So up until now, you’ve only used point and shoot cameras. One day, you decided to break down and buy a new DSLR carmera because you got a good price or you just want a more professioal camera. Whatever the reason, you have a good bit of learning to do now.
All of the new DSLR (digital single lens reflex) cameras have all types of settings you can use to take your photos. There are special modes for special photos like landscape, portraits, sunny days, cloudy days, sports and others. These are called presets that set up your camera for the type of photo you are wanting to take. But you are learning nothing by using them.
It’s okay to start out using them on your new DSLR. Once you do, you will want to start to use more advanced modes. A lot of people I know just use the Total automatic settings which is good to start out with but you must improve your photographic knowledge if you want to really have a hobby or business with photography.
There are tons of books on the subject of photography but reading is boring. Doing is fun. So how do you learn photography just from your camera? Your new DSLR can teach you. Those totally automatic modes can teach you about photography. But how?
Every photo you take in an automatic mode uses the same principles and photography fundimentals that you need to use and know to be a good photographer. You need to know what f-stop or aperature, shutter speed, ISO and other settings do on your camera and why you need to set them and also why. Your camera can show you what it does to take a good photo.
Every photo your new DSLR takes in any automatic mode still sets the aperature, shutter speed, ISO and all of the other settings needed to take a photo,… and it tells you what it did. Every photo has what aperature, shutter speed and ISO was used when it took the photo. You can use this information to see what it did and figure why it did what it did. Your camera will tell you that it used for the aperature setting. Look and see what it set it to and why. Was it dark outside or inside? Was it sunny? Was the sun in the back of the photo? Figure out what the conditions were and then look to see what it set the aperature to.
Do the same for shutter speed. Do the same for ISO. Was it dark? was it really light out? What did the camera set the ISO to.
A couple of quick definitions is all you need to start learning what settings to use to take any photo and why once your new DSLR camera shows you what it did.
ISO = light sensitivity. 100 for daylight, 200 for shade, 400 for indoors (unless really good light) 800 for darker room and higher than 800 for really dark rooms or scenes. Not that the higher the ISO, the more digital noise that is in the photo so use the lowest ISO possible for the light conditions.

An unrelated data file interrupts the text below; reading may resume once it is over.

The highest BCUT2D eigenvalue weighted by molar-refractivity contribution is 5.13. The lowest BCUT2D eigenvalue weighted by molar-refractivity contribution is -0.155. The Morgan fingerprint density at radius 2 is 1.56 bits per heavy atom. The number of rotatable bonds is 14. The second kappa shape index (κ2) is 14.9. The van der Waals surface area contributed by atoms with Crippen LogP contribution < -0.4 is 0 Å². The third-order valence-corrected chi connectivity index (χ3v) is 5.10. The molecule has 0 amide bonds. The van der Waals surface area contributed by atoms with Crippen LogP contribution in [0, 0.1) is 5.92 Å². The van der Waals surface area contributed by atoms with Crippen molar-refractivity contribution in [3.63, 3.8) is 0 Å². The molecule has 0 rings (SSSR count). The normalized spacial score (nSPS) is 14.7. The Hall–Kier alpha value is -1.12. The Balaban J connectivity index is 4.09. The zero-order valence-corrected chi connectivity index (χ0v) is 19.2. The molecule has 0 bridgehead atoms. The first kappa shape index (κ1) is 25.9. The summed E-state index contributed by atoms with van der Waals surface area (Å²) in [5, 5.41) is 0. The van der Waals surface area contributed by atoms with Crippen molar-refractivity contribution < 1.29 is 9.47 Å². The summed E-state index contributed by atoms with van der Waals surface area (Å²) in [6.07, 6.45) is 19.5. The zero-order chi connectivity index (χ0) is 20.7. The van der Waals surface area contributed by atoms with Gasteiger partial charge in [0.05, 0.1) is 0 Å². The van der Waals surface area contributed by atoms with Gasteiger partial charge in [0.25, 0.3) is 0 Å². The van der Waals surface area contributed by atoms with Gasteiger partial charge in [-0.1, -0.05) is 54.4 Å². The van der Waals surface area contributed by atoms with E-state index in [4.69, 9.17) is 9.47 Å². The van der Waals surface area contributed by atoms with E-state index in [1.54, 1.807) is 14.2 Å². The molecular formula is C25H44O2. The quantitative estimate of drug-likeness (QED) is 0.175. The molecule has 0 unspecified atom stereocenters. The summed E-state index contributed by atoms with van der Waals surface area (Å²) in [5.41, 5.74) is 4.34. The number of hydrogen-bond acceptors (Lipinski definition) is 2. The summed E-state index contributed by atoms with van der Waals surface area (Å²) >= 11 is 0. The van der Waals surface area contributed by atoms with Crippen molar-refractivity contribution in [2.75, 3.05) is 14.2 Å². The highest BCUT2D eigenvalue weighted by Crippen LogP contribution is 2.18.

Aperature = The opening of the iris of your camera (how much open it is). Just like you eye, your camera has an iris that can close down or open up to let in more light or reduce the amount of light coming into your eye. Your camera does the same thing with the aperature. Knowing how to set this will take some work. View photo settings in automatic mode to see what the camera uses.
Shutter Speed = Your camera opens a window and closes it to take a picture. The longer it is open, the longer the “exposure” to light. If the shutter is open for a longer time and something moves during that time, you get a blurry photo. There is a trade off in that if you are doing sports, things move quickly. You can only have the shutter open a fraction of a second or you will get a blurry image. Problem is, a quick shutter speed cuts down on the exposure and you will have to have a lot more light to get a decent photo. You need bright lights or as much as possible. Equate this to your eyelids. Keep your eyes closed then open them quickly and close them again. How much did you see?
With these basic photography terms, you can look to see what your camera is setting in automatic mode and take notes as to why it chose what it did. Tkake note of the lighting conditions, amount of light,etc. to see why your camera chose what it did.
There are also focus and zoom but these are pretty much slef explainatory. Aperature, ISO and shutter speed isn’t that self explainitory. Play around with different lighting conditions and moving action to let your new DSLR teach you.
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